The meaning of the Tree of Life is many and varied however it has a commonality among
different cultures, both ancient and modern, that is rarely seen in any other
significant form of symbolism.
Below are links to pages within this
site containing details of the Tree of
Life Meaning as depicted in different cultures
A precis of the Tree of Life occurence in ancient
The Tree of Life in its various forms is recognized in all cultures as a symbol of
immortality and eternal life. From ancient Chinese and Egyptian culture to Germanic
paganism and Mesoamerica, it has been sought after throughout the ages. And, while depicted in
many different contexts, the imagery across all cultures is essentially the same. Not to be
confused with the Tree of Knowledge of Good and Evil, the tree of Life is the tree whose fruit
gives eternal life to all who might obtain it. In addition to its religious references, it is a
reminder of our past (roots - ancestry), present (tree body - knots included) and future (fruit
– labor and posterity).
The Assyrian Tree of Life was represented by a series of nodes
and criss-crossing lines and was an important religious symbol, attended to by eagle-headed
gods and priests, or the king himself. In Chinese mythology, a carving of the Tree of Life
depicts a phoenix and a dragon – the dragon representing immortality. There is also a Taoist
story of a tree that produces a peach every three thousand years; the person who eats the fruit
In Egyptian mythology, Isis and Osiris are the first couple, said to have emerged from the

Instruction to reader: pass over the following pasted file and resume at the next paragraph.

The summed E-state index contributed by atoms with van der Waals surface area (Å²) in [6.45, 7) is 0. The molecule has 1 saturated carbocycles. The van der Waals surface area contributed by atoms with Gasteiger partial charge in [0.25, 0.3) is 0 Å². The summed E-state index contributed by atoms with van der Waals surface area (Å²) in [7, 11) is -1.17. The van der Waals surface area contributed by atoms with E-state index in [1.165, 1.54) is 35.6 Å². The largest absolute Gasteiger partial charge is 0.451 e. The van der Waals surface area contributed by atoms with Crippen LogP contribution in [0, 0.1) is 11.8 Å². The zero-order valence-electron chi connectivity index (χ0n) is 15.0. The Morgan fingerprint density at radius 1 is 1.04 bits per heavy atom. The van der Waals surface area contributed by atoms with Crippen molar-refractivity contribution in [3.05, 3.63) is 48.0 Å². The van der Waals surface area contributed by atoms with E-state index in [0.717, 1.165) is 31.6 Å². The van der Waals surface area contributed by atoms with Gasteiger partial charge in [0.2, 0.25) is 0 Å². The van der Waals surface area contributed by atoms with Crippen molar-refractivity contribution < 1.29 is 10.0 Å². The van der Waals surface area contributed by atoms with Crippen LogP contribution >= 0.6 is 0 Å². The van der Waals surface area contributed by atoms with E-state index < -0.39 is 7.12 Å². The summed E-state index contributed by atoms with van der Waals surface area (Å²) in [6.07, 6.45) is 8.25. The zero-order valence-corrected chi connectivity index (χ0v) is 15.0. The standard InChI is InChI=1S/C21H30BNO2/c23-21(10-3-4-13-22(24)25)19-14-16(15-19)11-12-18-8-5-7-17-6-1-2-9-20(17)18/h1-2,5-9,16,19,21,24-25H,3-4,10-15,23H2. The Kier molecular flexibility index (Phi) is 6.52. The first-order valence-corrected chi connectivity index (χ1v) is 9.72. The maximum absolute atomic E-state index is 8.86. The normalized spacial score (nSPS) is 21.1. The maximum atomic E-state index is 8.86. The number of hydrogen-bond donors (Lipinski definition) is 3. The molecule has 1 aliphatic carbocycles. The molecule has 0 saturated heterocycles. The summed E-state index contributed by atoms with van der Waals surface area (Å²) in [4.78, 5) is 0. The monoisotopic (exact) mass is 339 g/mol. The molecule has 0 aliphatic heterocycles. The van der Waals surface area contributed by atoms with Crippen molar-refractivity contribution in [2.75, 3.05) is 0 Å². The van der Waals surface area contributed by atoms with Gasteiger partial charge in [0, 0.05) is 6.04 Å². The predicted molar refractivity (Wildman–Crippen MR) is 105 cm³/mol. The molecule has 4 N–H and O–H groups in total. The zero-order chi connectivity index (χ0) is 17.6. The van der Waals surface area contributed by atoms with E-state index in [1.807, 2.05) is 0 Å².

acacia tree of Saosis, which the Egyptians considered the Tree of Life. The Egyptians Holy
Sycamore also stood on the threshold of life and death, connecting the two worlds. In Norse
religion, the Tree of Life appears as Yggdrasil, a massive yew or ash surrounded by extensive
lore. Other examples include Thor’s Oak and the sacred tree at Uppsala.
The Hebrew Bible reference the Tree of Life in the Book of Genesis, in
which the fruit of the tree give Adam and Eve Eternal Life. It is important to distinguish
between this, the Tree of Life, which fruit they were allowed to “freely eat” and the Tree
of Knowledge of Good and Evil, which was forbidden. Once they had partaken of the forbidden
fruit, God set angels and a flaming sword “to guard the way of the Tree of Life, lest Adam
should stretch forth his hand and partake of the fruit thereof and live forever in his
The Book of Mormon gives a detailed account of the prophet Lehi’s dream, in which the Tree
of Life is a manifestation of God’s love for all mankind. The fruit of the tree represents
Immortality and Eternal Life, which Lehi desires for himself and for his family, and the
account explains the difficulties and rewards associated in obtaining it. Depictions of world
trees are also found in Mesoamerican cultures, including the Maya, Aztec, Izapan, Mixtec, Olmec
and others, relating to calendars, seasons and a representation of the Milky Way.
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